Not only does taking a few minutes to skim over listings for local sites and entertainment give you something interesting and local to talk about with your host—it also takes pressure off them. Now if your host has to run into the office to deal with an emergency or has a family event they need to attend, you can bust out your planning packet and be merrily on your way.
Plan for your own transportation. How are you going to get around? Does the city you’re visiting have an extensive subway or bus system? Does your host have a spare car for you to use? If you’re going to be doing a lot of traveling in and out of the locale to see the local sights, you may need to rent a car or at the minimum refuel the host’s loaner car. If you need to rent a car be sure to check out the alternatives first.
You’re Not Staying at a Hotel
Part of the luxury of staying at a hotel is that you’re paying to be waited on. The staff of the hotel exists to take care of you, answer all your questions, make your bed, shuttle your belongs to and fro, and win your customer loyalty. Things are a bit of an inverse when it comes to being a guest outside of the formal hospitality industry. When you’re staying with a friend, a relative, or a friend of a friend of a friend you’re the one competing for loyalty. You want to be such a good guest that you’re always welcome to return. A hotel might take a bad guest back but your previously gracious host can always be able to find a good reason to not host you in the future.
The last leg of stellar-guest training is very similar to the primary rule of outdoor sports. Never leave a site worse than you found it.
Clean up after yourself. Every morning make the guest bed or, if the guest bed is a big obtrusive air mattress in the middle of their living room, put the guest bed and bedding away. Always rinse and wash your dishes or load them in the dishwasher. Don’t leave your toiletries sprawled across the counter of the bathroom. Be preemptive in helping your host. Take the trash out when it is getting full, wipe down the counters after helping clean away the post-dinner mess.
When it’s time for you to leave, strip the bed, gather up your dirty towels, and if putting them directly in the washer isn’t an option at least neatly roll the whole thing up in the top sheet and put it out of the way in a laundry basket or in the laundry room. If there is a linen closet or fresh linens in the guest room put fresh sheets on the bed.
Cleaning up after yourself extends to all areas of your host’s home and includes clutter, like laptops and charging cables. Stow all your stuff away when you aren’t using it unless your host has specifically given you the go ahead to turn the coffee table into a command center.
Ease the financial burden of hosting. Unless you’re staying with your millionaire Uncle Ted who would be deeply offended by you offering some of your meager college intern pay to diffuse the cost of your visit, you should make some effort to do so. Hosting guests often includes buying extra food you wouldn’t normally buy, visiting tourist destinations you usually wouldn’t visit, and other expenses. While most hosts are happy to incur these expenses to spend time with you, that doesn’t negate the cost of having a guest.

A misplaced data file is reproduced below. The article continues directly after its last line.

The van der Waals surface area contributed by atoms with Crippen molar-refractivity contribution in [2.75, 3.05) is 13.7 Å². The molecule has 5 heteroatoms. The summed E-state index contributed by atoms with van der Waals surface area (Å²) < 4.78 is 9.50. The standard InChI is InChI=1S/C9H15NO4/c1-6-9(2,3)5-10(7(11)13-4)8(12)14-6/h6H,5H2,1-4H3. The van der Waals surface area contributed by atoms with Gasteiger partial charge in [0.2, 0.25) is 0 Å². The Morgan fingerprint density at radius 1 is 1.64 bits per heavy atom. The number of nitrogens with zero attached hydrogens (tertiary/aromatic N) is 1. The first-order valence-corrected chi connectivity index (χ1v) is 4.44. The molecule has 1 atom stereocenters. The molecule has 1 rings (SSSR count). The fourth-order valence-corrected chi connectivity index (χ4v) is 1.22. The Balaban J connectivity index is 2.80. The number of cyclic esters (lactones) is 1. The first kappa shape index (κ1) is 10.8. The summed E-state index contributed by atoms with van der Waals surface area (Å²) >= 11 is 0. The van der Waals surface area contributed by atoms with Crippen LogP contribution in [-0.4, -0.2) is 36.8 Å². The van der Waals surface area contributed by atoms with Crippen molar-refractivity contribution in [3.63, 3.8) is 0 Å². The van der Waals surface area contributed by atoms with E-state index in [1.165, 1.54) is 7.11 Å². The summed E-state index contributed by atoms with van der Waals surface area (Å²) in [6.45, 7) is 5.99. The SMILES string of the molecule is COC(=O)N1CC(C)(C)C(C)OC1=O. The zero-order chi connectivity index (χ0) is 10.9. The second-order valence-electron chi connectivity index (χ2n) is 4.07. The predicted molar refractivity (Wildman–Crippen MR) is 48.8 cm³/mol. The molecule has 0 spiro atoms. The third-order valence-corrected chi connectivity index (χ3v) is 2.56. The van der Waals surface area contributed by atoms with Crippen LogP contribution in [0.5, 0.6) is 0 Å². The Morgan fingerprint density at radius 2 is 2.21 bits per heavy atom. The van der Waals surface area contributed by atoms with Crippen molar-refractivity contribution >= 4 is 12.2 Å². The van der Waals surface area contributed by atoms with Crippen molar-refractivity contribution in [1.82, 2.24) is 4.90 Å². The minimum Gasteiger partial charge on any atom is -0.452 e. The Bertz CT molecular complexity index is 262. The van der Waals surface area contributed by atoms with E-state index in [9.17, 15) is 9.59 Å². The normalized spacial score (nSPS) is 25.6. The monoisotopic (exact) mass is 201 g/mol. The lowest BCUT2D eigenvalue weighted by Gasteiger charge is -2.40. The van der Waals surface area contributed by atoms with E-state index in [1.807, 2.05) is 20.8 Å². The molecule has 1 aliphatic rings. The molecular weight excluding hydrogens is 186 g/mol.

It’s good form to make an effort to repay your hosts in some fashion. If you’re going to be staying more than a few days, consider offering to take your host shopping to restock on groceries. Whether you ate all the fresh fruit or drank an entire standard of their favorite vodka, the thoughtful thing to do is to replace whatever it is you consumed. If you’re sure your host would decline any offer of grocery purchases or money towards groceries, you have two stealthier options. You can send money ahead before you arrive and insist in your letter that the money be used to cover the expense of hosting you or you can leave money with a thank you note on the guest room dresser or on the kitchen counter. Use your own intuition on a visit by visit basis to feel out what the best course of action is.
Reward you host with a present or night out. If you’re sure your host would be absolutely opposed to accepting any money for hosting you, your best bet is a nice hosting gift and/or a nice dinner. A great way to put it in perspective is to think about how much money you’d have spent on hotel expenses and take a fraction of that money and put it towards a gift for your host or a nice night on the town.
A week long stay in a NYC hotel worth its salt could easily cost you over a thousand dollars. If a Big Apple friend has put you up for an equal amount of time it’s hardly unreasonable to give a small gift or take them out to dinner. For extra bonus points, pay attention to what your host needs around the house. I once had a host take me out to dinner at their favorite Mexican restaurant and comment on how much they liked the flavor of fresh squeezed limes on the various dishes. I picked up a $ 12 lime squeezer at a culinary store before the end of my visit and gave it to them as a parting gift. The gift wasn’t expensive but it was extremely well received.
Send a thank you note when you get back home. When you get home, send a note thanking the host for their hospitality. Make it a point to highlight one or two things that really stood out about their hosting—the thoughtfulness of getting your favorite breakfast treats, making sure you had tickets to your favorite Broadway show, etc.—and if possible include some photo mementos like the two of you enjoying city life or snapshots you took on your daily adventures while your host was at work.
Not every situation is formal enough to merit pulling out all the super-guest stops, and you’ll vary your routine based on whether you’re staying with family, your best friend, or the friend of a friend of a friend who owes your barber a favor. Nonetheless, adopting even a portion of the above tips and tricks will make you a dream guest.
Now that you’ve read over our guide to stellar-guesthood, sound off in the comments with your own opinions and best-guest practices—and share your horror stories!